Willie Junior

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Willie Junior
Born June 21, 1942
Lowdnesboro, Alabama
Died November 2004
Occupation Funeral director, politician
Spouse Abbie Gail Junior
Parents Willie & Louise Junior

Willie J. Junior (1942 - 2004) was a prominent African-American businessman, founder of the Junior Funeral Home, and the first black member of the Escambia County Commission since the Reconstruction era. He was removed from office in 2002 for his part in the soccer complex corruption scandal, in which he took a $90,000 bribe from fellow Commissioner W. D. Childers to vote on a County land purchase later deemed inappropriate. He was convicted on corruption charges, but disappeared before being sentenced. His body was discovered on December 9, 2004 under the home of a former employee.

Early life[edit]

Born in 1942, Junior grew up in a segregated Pensacola. He joined the Army, but was honorably discharged two years later. He then enrolled in the University of West Florida, where he began the school's first black student union.[1]

Junior met his future wife, Abbie, while working at a local hospital. They married in 1966 and had a daughter in 1970. In 1975, Junior was hired by the non-profit Community Action Program to help distribute food to the needy, for which he became known as "The Cheese Man."[1]

Career: politics and funerals[edit]

The "drive-through" window at the former Junior Funeral Home

Thanks to a 1977 lawsuit by the NAACP, the Escambia County Board of County Commissioners was forced to hold district-specific elections for seats, giving black politicians a better chance of getting elected. Junior ran for the District 3 seat in 1983 and was elected, becoming the first black member of the Commission since Reconstruction.

In 1986, Junior and developer Jim Cronley purchased an old church on Alcaniz Street and converted it into the Junior Funeral Home. The business became famous for its "drive-through mortuary," allowing mourners to view the deceased through a window without leaving their vehicle. Junior later purchased Cronley's 49-percent share.[2]The building has since been converted back into a church known as the Mission Anglican Church.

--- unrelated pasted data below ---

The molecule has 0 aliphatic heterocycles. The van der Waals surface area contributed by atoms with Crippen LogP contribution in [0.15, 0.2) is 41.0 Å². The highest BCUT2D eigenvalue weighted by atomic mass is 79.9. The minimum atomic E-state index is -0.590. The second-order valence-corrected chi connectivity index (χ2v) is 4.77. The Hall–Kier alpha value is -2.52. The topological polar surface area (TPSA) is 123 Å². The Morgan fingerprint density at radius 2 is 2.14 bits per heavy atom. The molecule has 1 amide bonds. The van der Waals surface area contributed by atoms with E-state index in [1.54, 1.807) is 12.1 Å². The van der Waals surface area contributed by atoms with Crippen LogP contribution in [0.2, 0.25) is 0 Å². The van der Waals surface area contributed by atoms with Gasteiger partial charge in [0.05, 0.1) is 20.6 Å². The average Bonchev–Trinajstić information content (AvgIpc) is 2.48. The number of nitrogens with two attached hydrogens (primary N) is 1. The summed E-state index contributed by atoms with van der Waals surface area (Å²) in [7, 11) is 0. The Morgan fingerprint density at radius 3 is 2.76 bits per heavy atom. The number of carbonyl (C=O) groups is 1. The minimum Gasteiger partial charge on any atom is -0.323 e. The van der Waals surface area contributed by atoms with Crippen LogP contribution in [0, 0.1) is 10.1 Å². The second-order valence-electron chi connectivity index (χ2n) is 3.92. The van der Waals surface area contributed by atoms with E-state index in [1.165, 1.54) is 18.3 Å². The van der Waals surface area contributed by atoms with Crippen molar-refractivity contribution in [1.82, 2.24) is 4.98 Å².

Junior lived outside his means: he leased Corvettes, bought expensive suits and took frequent trips. The line between his government career and private life began to blur. He was criticized for sending boxes of government food to the elderly with a card that read, "In the event of my death, please notify Junior Funeral Home."[1] He had extramarital girlfriends on whom he lavished expensive gifts he could not afford. One woman claimed he found her a job with the County, then had her fired when their affair ended.[1]

Corruption scandal[edit]

On October 4, 2001, Junior added an item to the Escambia County Commission agenda, proposing to negotiate a purchase price for the old Pensacola Soccer Complex, which was approved unanimously. The Commission voted 3-2 on November 1 to approve the $3.9 million purchase from real estate salesman Joe Elliott and his wife Georgann. Junior voted in the majority with fellow commissioners W. D. Childers and Mike Bass. On January 10, 2002, the Commission offered $2.3 million for another property owned by the Elliotts, the defunct Stalnaker Mazda dealership. Both votes were passed without any public discussion. The properties were later appraised well below the amount paid by the County.